Standard safety features include electronic stability control with electronic roll mitigation; four-wheel antilock disc brakes; and roof-mounted side-curtain air bags and seat-mounted side air bags for both rows. Optional are blind-spot monitoring and rear cross-path detection.

Uconnect, similar to the General Motors OnStar system, uses the Sprint cellular network to connect the vehicle with emergency personnel with a push of the “911” button on the rearview mirror. It also has voice-texting capability.

There is 36.3 cubic feet of cargo space behind the rear seat. It includes a storage compartment with a rechargeable flashlight, and there are grocery-bag hooks on both sides. A power tailgate is available on all models; standard on higher-level trims.

Our Limited two-wheel-drive tester had the diesel engine, as well as the $3,000 Luxury Group, which brought leather seats and other amenities, for a total sticker price of $45,955, including freight and options.

The automotive columns of G. Chambers Williams III have appeared regularly in the Star-Telegram since 1994. Contact him at chambers@star-telegram.com.

2015 Jeep Grand Cherokee

The package: Full-size, five-door, five-passenger, V-6 gasoline- or diesel- or V-8 gasoline-powered, rear- or four-wheel-drive unibody sport utility vehicle.

Highlights: Substantial changes were made for 2014, including exterior design tweaks, interior upgrades, a new eight-speed automatic transmission, an optional V-6 clean-diesel engine, and lots of available new technology.

Negatives: Can get quite pricey; diesel engine available only on higher trim levels; no third-row seat available for extra passenger capacity.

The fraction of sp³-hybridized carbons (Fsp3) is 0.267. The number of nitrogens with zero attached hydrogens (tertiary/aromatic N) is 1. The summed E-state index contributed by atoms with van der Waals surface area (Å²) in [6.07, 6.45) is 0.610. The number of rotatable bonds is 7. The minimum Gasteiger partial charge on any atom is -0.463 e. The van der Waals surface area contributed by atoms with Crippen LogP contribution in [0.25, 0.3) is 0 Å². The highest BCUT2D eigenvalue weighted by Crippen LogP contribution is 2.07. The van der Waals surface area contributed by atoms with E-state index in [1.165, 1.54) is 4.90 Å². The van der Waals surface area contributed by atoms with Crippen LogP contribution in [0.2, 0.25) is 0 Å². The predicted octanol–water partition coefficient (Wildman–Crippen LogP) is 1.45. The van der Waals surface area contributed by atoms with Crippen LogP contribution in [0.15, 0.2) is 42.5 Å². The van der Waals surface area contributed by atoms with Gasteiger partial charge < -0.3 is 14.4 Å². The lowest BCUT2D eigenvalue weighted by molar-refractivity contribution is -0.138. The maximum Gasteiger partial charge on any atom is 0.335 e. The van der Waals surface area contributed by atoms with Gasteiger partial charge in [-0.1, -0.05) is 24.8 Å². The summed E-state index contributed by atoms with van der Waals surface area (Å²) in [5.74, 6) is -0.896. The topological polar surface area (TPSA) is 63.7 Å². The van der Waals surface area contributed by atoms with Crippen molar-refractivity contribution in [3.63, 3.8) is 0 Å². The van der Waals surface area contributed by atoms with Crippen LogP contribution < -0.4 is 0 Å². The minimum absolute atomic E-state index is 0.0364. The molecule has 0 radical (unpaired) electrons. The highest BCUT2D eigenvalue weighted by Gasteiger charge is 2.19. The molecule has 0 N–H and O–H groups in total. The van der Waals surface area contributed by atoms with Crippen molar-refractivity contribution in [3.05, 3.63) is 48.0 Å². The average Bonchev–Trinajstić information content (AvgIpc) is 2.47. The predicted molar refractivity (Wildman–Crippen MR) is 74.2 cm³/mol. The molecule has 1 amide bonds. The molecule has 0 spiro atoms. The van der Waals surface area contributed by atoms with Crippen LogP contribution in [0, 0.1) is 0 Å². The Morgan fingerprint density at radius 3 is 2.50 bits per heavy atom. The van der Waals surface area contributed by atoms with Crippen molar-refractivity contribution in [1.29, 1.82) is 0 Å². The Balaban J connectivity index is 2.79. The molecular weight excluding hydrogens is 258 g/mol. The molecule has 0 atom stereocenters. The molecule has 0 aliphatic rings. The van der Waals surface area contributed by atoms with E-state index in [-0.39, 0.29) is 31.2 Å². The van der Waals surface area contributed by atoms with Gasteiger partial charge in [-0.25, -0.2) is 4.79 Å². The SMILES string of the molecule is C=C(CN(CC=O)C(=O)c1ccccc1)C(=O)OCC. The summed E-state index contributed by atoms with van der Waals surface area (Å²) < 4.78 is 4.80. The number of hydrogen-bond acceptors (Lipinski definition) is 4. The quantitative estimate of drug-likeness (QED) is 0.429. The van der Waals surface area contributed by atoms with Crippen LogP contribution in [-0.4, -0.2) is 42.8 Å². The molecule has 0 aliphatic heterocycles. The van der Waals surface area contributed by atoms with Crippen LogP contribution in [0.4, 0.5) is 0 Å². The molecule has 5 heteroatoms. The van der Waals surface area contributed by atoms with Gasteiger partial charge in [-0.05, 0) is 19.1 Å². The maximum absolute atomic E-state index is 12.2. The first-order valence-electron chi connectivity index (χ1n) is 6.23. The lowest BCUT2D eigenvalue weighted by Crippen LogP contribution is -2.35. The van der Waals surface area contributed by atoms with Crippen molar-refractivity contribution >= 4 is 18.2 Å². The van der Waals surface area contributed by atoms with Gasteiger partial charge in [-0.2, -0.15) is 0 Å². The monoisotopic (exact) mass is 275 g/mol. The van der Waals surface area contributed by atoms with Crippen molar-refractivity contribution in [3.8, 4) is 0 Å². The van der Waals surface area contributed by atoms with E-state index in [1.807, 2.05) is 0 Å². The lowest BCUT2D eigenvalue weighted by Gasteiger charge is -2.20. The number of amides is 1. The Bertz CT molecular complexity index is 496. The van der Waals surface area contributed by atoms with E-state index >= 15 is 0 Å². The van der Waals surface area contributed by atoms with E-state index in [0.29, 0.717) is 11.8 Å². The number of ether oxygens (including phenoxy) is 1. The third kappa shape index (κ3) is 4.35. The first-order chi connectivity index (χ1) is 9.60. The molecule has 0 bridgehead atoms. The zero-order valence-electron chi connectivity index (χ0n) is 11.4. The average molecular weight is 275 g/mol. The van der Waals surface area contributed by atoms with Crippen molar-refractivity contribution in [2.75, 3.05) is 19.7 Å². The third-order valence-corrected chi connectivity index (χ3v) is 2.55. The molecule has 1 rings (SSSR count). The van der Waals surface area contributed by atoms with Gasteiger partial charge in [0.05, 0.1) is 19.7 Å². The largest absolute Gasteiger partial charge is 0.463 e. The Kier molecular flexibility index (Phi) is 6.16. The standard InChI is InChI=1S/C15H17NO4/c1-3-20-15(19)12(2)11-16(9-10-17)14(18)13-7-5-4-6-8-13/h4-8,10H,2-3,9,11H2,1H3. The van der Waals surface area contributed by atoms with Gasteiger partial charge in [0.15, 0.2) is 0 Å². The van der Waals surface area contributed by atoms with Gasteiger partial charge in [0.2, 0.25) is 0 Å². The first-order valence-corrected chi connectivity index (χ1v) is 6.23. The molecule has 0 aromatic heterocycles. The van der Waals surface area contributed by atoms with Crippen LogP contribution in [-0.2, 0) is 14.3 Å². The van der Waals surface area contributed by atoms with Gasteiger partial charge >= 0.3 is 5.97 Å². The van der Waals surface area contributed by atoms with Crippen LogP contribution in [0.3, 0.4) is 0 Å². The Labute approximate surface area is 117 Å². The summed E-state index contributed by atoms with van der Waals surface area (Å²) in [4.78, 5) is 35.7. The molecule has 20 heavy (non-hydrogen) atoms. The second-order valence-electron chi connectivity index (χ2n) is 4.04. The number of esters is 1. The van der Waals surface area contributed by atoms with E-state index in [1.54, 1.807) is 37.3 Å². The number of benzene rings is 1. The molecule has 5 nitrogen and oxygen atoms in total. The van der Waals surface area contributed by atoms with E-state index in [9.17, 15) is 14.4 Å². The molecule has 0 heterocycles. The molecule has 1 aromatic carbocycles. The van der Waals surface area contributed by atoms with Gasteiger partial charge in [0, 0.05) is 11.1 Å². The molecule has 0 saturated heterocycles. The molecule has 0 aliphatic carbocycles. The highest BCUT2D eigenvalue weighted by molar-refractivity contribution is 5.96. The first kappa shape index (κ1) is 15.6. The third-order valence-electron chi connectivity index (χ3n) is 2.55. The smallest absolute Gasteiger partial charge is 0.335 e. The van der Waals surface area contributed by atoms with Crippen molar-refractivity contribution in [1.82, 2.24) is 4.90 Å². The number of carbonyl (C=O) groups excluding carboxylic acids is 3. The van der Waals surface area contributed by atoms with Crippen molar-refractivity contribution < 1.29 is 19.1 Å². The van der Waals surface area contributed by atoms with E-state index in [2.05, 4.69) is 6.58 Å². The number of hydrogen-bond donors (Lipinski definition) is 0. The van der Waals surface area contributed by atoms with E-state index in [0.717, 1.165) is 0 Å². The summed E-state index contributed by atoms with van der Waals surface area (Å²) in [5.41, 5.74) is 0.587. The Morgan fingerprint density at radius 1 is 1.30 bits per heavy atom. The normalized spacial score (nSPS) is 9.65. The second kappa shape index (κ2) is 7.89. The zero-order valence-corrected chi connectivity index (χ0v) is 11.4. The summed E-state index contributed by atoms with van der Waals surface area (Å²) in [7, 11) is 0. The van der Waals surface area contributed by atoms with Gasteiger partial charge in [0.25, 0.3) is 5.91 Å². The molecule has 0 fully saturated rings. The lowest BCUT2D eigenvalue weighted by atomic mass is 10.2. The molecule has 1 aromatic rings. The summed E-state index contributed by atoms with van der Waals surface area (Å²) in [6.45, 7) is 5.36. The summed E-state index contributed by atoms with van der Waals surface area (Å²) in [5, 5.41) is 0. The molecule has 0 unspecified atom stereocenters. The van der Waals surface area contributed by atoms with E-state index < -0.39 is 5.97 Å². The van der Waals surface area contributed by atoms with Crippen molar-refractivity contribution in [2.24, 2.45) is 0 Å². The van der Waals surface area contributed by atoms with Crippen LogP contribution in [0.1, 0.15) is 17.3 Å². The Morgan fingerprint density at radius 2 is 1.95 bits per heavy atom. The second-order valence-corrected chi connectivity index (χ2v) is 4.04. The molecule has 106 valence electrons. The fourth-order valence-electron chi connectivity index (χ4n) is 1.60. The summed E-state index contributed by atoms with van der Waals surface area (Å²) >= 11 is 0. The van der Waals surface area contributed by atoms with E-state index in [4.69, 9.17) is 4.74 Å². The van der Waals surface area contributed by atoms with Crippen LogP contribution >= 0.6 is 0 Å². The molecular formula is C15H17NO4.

Engines: 3.6-liter V-6 (gasoline); 3.0-liter V-6 (diesel); 5.7-liter V-8 (gasoline); 6.4-liter V-8 (gasoline, SRT).

Power/torque: 290 HP./260 foot-pounds (3.6-liter); 240 HP./420 foot-pounds (diesel); 360 HP./390 foot-pounds (5.7-liter); 470 HP./465 foot-pounds (6.4-liter, SRT only).

Transmission: Eight-speed automatic.

Length: 189.8 inches.

Curb weight: 4,545-5,374 pounds.

Cargo volume: 36.3 cubic feet (behind rear seat); 68.3 cubic feet (rear seat folded).

Towing capacity: 6,200-7,400 pounds.

Brakes, front/rear: Disc/disc, antilock.

Fuel capacity/type: 24.6 gallons/unleaded regular (gasoline engines), except SRT, premium unleaded (recommended but not required); ultra-low-sulfur diesel (diesel engine).

EPA fuel economy: 17mpg city/25 highway (3.6, 2WD), 17/24 (3.6, 4WD); 22/30 (diesel, 2WD), 21/28 (diesel, 4WD); 14/22 (5.7, 2WD), 14/20 (5.7, 4WD); 13/19 (SRT).

Major competitors: Ford Explorer, Chevrolet Traverse/GMC Acadia/Buick Enclave; Land Rover LR2, Range Rover Sport, Lexus GX 460, Nissan Pathfinder, Infiniti JX, Honda Pilot, Acura MDX, Lincoln MKX.

Base price range: $29,995-$51,995 (SRT, $62,995), plus $995 freight.

Prices as tested: $4,955, including freight and options (2WD Limited with diesel and Luxury Group II).

On the Road rating: 8.7 (of a possible 10).

Prices shown are manufacturer’s suggested retail; actual selling price